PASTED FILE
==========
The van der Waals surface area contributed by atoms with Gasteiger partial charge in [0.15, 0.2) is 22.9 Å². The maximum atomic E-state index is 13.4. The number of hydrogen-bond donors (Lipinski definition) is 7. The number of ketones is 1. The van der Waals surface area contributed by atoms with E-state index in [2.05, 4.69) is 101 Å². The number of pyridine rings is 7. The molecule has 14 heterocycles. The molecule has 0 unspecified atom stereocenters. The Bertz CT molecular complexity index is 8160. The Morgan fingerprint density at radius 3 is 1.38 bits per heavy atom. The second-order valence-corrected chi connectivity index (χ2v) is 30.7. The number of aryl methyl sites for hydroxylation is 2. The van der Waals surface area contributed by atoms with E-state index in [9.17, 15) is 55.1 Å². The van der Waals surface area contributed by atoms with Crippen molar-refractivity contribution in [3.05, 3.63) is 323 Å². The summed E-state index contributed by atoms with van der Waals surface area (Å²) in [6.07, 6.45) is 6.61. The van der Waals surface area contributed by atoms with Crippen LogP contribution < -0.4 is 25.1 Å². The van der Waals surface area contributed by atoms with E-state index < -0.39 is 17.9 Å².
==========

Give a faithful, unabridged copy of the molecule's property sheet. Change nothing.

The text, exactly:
The van der Waals surface area contributed by atoms with Gasteiger partial charge in [0.15, 0.2) is 22.9 Å². The maximum atomic E-state index is 13.4. The number of hydrogen-bond donors (Lipinski definition) is 7. The number of ketones is 1. The van der Waals surface area contributed by atoms with E-state index in [2.05, 4.69) is 101 Å². The number of pyridine rings is 7. The molecule has 14 heterocycles. The molecule has 0 unspecified atom stereocenters. The Bertz CT molecular complexity index is 8160. The Morgan fingerprint density at radius 3 is 1.38 bits per heavy atom. The second-order valence-corrected chi connectivity index (χ2v) is 30.7. The number of aryl methyl sites for hydroxylation is 2. The van der Waals surface area contributed by atoms with E-state index in [9.17, 15) is 55.1 Å². The van der Waals surface area contributed by atoms with Crippen molar-refractivity contribution in [3.05, 3.63) is 323 Å². The summed E-state index contributed by atoms with van der Waals surface area (Å²) in [6.07, 6.45) is 6.61. The van der Waals surface area contributed by atoms with Crippen LogP contribution < -0.4 is 25.1 Å². The van der Waals surface area contributed by atoms with E-state index < -0.39 is 17.9 Å².